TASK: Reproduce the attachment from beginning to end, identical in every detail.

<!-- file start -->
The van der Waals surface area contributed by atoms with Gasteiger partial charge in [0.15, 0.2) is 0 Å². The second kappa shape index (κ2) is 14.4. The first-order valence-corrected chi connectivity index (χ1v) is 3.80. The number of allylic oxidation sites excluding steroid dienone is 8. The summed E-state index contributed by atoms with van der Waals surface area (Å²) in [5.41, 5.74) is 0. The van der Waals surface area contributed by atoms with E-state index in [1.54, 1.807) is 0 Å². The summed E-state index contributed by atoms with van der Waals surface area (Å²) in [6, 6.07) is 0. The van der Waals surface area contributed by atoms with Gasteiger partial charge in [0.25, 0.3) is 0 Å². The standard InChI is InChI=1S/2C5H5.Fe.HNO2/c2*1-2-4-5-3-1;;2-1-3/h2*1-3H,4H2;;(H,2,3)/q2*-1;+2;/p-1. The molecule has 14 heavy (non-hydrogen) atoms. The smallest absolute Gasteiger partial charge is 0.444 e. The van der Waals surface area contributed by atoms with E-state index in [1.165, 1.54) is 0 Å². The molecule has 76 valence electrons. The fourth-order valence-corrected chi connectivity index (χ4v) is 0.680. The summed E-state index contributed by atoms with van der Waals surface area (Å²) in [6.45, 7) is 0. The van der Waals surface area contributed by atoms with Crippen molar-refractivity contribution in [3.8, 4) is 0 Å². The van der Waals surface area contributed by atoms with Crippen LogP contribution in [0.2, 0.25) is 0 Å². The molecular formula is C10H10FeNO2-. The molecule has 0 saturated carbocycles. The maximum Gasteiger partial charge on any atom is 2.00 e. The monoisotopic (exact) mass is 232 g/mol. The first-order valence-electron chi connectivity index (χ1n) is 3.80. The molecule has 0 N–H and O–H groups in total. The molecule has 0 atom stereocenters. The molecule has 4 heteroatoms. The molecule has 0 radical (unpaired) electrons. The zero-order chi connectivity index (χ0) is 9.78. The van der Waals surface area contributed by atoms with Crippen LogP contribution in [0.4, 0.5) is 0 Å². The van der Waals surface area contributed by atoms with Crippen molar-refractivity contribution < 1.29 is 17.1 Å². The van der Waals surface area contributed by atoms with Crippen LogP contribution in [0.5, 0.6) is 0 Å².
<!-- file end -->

The van der Waals surface area contributed by atoms with Gasteiger partial charge in [0.15, 0.2) is 0 Å². The second kappa shape index (κ2) is 14.4. The first-order valence-corrected chi connectivity index (χ1v) is 3.80. The number of allylic oxidation sites excluding steroid dienone is 8. The summed E-state index contributed by atoms with van der Waals surface area (Å²) in [5.41, 5.74) is 0. The van der Waals surface area contributed by atoms with E-state index in [1.54, 1.807) is 0 Å². The summed E-state index contributed by atoms with van der Waals surface area (Å²) in [6, 6.07) is 0. The van der Waals surface area contributed by atoms with Gasteiger partial charge in [0.25, 0.3) is 0 Å². The standard InChI is InChI=1S/2C5H5.Fe.HNO2/c2*1-2-4-5-3-1;;2-1-3/h2*1-3H,4H2;;(H,2,3)/q2*-1;+2;/p-1. The molecule has 14 heavy (non-hydrogen) atoms. The smallest absolute Gasteiger partial charge is 0.444 e. The van der Waals surface area contributed by atoms with E-state index in [1.165, 1.54) is 0 Å². The molecule has 76 valence electrons. The fourth-order valence-corrected chi connectivity index (χ4v) is 0.680. The summed E-state index contributed by atoms with van der Waals surface area (Å²) in [6.45, 7) is 0. The van der Waals surface area contributed by atoms with Crippen molar-refractivity contribution in [3.8, 4) is 0 Å². The van der Waals surface area contributed by atoms with Crippen LogP contribution in [0.2, 0.25) is 0 Å². The molecular formula is C10H10FeNO2-. The molecule has 0 saturated carbocycles. The maximum Gasteiger partial charge on any atom is 2.00 e. The monoisotopic (exact) mass is 232 g/mol. The first-order valence-electron chi connectivity index (χ1n) is 3.80. The molecule has 0 N–H and O–H groups in total. The molecule has 0 atom stereocenters. The molecule has 4 heteroatoms. The molecule has 0 radical (unpaired) electrons. The zero-order chi connectivity index (χ0) is 9.78. The van der Waals surface area contributed by atoms with Crippen LogP contribution in [0.4, 0.5) is 0 Å². The van der Waals surface area contributed by atoms with Crippen molar-refractivity contribution < 1.29 is 17.1 Å². The van der Waals surface area contributed by atoms with Crippen LogP contribution in [0.5, 0.6) is 0 Å².